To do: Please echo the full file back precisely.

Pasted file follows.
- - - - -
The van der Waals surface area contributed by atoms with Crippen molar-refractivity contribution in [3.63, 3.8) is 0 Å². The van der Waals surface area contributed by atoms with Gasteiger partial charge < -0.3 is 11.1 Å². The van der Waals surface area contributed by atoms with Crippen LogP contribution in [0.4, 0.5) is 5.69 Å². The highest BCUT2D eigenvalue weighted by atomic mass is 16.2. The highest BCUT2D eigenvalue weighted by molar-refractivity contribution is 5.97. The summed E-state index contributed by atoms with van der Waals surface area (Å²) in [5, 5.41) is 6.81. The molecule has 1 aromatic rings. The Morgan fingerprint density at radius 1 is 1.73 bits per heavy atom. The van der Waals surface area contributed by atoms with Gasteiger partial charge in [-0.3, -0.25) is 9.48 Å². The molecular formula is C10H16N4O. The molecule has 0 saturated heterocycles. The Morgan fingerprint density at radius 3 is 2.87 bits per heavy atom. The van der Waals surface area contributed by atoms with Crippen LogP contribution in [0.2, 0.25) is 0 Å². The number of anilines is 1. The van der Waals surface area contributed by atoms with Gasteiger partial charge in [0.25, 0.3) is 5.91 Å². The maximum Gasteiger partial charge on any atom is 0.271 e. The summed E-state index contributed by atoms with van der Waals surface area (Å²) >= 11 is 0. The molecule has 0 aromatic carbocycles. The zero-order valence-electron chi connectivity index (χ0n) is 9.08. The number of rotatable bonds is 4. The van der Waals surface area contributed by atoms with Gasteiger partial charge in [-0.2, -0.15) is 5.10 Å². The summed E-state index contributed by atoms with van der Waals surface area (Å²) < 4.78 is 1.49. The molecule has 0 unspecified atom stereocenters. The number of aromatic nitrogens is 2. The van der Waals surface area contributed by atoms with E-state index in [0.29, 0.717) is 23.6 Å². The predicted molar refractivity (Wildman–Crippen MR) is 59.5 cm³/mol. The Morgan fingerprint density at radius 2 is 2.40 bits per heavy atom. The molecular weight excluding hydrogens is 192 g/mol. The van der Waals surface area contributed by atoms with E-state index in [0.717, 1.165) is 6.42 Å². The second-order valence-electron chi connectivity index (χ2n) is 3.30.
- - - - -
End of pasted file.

The van der Waals surface area contributed by atoms with Crippen molar-refractivity contribution in [3.63, 3.8) is 0 Å². The van der Waals surface area contributed by atoms with Gasteiger partial charge < -0.3 is 11.1 Å². The van der Waals surface area contributed by atoms with Crippen LogP contribution in [0.4, 0.5) is 5.69 Å². The highest BCUT2D eigenvalue weighted by atomic mass is 16.2. The highest BCUT2D eigenvalue weighted by molar-refractivity contribution is 5.97. The summed E-state index contributed by atoms with van der Waals surface area (Å²) in [5, 5.41) is 6.81. The molecule has 1 aromatic rings. The Morgan fingerprint density at radius 1 is 1.73 bits per heavy atom. The van der Waals surface area contributed by atoms with Gasteiger partial charge in [-0.3, -0.25) is 9.48 Å². The molecular formula is C10H16N4O. The molecule has 0 saturated heterocycles. The Morgan fingerprint density at radius 3 is 2.87 bits per heavy atom. The van der Waals surface area contributed by atoms with Crippen LogP contribution in [0.2, 0.25) is 0 Å². The number of anilines is 1. The van der Waals surface area contributed by atoms with Gasteiger partial charge in [0.25, 0.3) is 5.91 Å². The maximum Gasteiger partial charge on any atom is 0.271 e. The summed E-state index contributed by atoms with van der Waals surface area (Å²) >= 11 is 0. The molecule has 0 aromatic carbocycles. The zero-order valence-electron chi connectivity index (χ0n) is 9.08. The number of rotatable bonds is 4. The van der Waals surface area contributed by atoms with Gasteiger partial charge in [-0.2, -0.15) is 5.10 Å². The summed E-state index contributed by atoms with van der Waals surface area (Å²) < 4.78 is 1.49. The molecule has 0 unspecified atom stereocenters. The number of aromatic nitrogens is 2. The van der Waals surface area contributed by atoms with E-state index in [0.29, 0.717) is 23.6 Å². The predicted molar refractivity (Wildman–Crippen MR) is 59.5 cm³/mol. The Morgan fingerprint density at radius 2 is 2.40 bits per heavy atom. The molecular weight excluding hydrogens is 192 g/mol. The van der Waals surface area contributed by atoms with E-state index in [0.717, 1.165) is 6.42 Å². The second-order valence-electron chi connectivity index (χ2n) is 3.30.